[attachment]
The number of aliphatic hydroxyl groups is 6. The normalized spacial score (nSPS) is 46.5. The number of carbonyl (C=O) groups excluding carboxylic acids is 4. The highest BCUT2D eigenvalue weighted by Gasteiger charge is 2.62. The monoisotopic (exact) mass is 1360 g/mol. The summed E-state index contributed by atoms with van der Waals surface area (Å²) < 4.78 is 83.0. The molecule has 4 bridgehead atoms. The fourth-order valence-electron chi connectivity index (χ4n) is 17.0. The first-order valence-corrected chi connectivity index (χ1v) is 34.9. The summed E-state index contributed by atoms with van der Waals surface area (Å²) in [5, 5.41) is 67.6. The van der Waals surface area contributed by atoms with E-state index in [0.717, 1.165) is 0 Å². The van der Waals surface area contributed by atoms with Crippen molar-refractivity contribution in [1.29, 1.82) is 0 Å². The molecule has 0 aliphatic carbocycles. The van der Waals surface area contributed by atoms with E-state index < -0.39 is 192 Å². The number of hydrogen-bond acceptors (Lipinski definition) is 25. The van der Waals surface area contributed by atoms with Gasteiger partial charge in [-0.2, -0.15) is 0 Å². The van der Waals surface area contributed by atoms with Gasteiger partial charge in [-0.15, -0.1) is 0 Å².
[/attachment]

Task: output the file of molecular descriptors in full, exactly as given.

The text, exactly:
The number of aliphatic hydroxyl groups is 6. The normalized spacial score (nSPS) is 46.5. The number of carbonyl (C=O) groups excluding carboxylic acids is 4. The highest BCUT2D eigenvalue weighted by Gasteiger charge is 2.62. The monoisotopic (exact) mass is 1360 g/mol. The summed E-state index contributed by atoms with van der Waals surface area (Å²) < 4.78 is 83.0. The molecule has 4 bridgehead atoms. The fourth-order valence-electron chi connectivity index (χ4n) is 17.0. The first-order valence-corrected chi connectivity index (χ1v) is 34.9. The summed E-state index contributed by atoms with van der Waals surface area (Å²) in [5, 5.41) is 67.6. The van der Waals surface area contributed by atoms with E-state index in [0.717, 1.165) is 0 Å². The van der Waals surface area contributed by atoms with Crippen molar-refractivity contribution in [1.29, 1.82) is 0 Å². The molecule has 0 aliphatic carbocycles. The van der Waals surface area contributed by atoms with E-state index < -0.39 is 192 Å². The number of hydrogen-bond acceptors (Lipinski definition) is 25. The van der Waals surface area contributed by atoms with Gasteiger partial charge in [-0.2, -0.15) is 0 Å². The van der Waals surface area contributed by atoms with Gasteiger partial charge in [-0.15, -0.1) is 0 Å².